Just like the oxymoron “jumbo shrimp,” independent study is incongruous as a term because when implemented correctly, this style of learning surrounds students with support and resources, rather than leaving them to learn on their own.
Independent study in California is growing in popularity since the pandemic with more than 130,000 students enrolled in this school year. Yet there are no statewide standards established for independent study and many teachers have never taught this way before, so the quality varies widely from school to school. Ideally, independent study should address individual student needs and learning styles, enabling students to complete their academics outside the traditional classroom setting.
Here are 10 questions parents should ask when considering this type of program for their child:
- How long has the independent study program been in place? Programs that have been around for a while are well-suited to be nimble in delivery of the education, whether it is in-person, hybrid or an online approach.
- Can you test or demo the program or do a virtual tour? Ask to see sample work assignments and lessons to understand how rigorous the program is and what is expected of their child.
- Are there in-person options? A hybrid program that offers multiple weekly opportunities for in-person instruction is ideal.
- How much one-on-one time is offered to the student on a weekly basis? Look for schools that provide, real-time, synchronous instruction from the teacher with in-person instruction, virtual classrooms and constant communication.
- What kind of technology and support is available for students? Students should have access to laptops, hot spots, and tech support at no cost to ensure they are equipped and able to learn.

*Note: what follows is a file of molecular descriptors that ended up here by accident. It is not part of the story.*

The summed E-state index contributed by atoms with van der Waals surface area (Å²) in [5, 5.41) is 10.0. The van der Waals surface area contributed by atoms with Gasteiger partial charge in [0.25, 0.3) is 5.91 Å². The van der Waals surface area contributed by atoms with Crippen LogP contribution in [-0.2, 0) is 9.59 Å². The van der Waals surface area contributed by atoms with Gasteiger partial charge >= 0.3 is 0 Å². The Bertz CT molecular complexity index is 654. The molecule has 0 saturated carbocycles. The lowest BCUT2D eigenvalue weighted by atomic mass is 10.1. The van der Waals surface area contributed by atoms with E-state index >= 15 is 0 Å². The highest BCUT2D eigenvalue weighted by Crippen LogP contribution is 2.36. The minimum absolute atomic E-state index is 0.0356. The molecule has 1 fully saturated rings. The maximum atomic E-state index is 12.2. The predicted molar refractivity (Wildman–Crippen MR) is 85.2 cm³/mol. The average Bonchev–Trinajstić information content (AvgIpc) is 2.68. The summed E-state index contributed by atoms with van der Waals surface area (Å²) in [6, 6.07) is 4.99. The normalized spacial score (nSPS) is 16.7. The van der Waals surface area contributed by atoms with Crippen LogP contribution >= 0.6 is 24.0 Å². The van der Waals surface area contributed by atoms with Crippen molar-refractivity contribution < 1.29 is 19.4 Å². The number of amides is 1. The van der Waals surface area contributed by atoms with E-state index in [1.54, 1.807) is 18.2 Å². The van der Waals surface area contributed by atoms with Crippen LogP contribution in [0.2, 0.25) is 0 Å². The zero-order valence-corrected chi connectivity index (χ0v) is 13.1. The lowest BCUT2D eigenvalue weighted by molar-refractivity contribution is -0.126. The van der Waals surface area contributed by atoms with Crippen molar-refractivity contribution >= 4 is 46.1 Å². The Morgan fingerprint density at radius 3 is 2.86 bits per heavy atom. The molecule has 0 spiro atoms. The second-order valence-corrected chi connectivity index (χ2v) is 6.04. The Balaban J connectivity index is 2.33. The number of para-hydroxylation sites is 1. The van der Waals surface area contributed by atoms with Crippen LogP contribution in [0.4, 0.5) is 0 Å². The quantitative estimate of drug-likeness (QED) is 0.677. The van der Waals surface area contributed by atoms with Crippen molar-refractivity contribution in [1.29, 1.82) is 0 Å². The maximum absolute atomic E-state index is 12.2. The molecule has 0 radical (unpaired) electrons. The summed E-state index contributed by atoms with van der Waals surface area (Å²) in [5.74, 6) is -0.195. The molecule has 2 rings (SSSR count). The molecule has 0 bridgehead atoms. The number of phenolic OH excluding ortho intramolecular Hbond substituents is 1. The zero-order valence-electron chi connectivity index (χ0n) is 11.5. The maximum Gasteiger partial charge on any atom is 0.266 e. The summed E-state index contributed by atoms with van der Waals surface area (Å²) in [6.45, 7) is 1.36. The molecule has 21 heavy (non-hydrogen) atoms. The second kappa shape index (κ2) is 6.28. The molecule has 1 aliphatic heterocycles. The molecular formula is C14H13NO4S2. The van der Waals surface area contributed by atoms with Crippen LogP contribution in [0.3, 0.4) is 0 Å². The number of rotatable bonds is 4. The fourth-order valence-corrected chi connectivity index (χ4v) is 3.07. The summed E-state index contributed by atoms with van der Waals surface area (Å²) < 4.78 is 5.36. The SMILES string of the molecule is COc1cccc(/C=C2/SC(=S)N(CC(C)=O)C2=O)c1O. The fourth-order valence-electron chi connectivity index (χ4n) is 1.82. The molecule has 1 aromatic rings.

- Does the program allow year-round enrollment? When parents and student decide independent study is the best option, they shouldn’t have to wait until the next school year or semester. Be informed about the expected duration of a waiting list if one exists.
- What is the curriculum, and does it include extracurriculars? Independent study programs ought to apply the district-adopted curriculum which can range from A-G courses and Advanced Placement to Intervention or Personalization. Do students have access to extracurricular activities like sports, experiential learning, career technical education, art, music, etc.?
- What kind of student support is available? Free tutoring, social work, counseling and mental health support opportunities should be available at no cost. The teacher-student relationship is an important factor in academic success.
- What type of teacher support is available to help them best serve students? Ongoing teacher training and professional development in independent study and pedagogy is essential, whether in-person, hybrid or online.
- How much parent involvement is necessary? Parents need to understand how much time they will realistically need to devote to their child’s learning. How frequent and detailed are communications to parents to effectively track progress toward educational goals? Most parents want to be in the know on a weekly basis.
Learn4Life, a network of nonprofit public high schools, has provided personalized learning for 20 years, which includes but is not limited to independent study.
“Personalized learning combined with independent study is ideal for students who need support as they prepare for life beyond high school,” explained Lindsay Reese, area superintendent. “Flexibility is a key component since many students need to work or take care of young children and can’t be in a classroom 30+ hours per week. And our students do better and are less likely to drop out when they enroll in college or get a full-time job because they know how to self-motivate, prioritize and manage their time to complete their assignments and responsibilities.”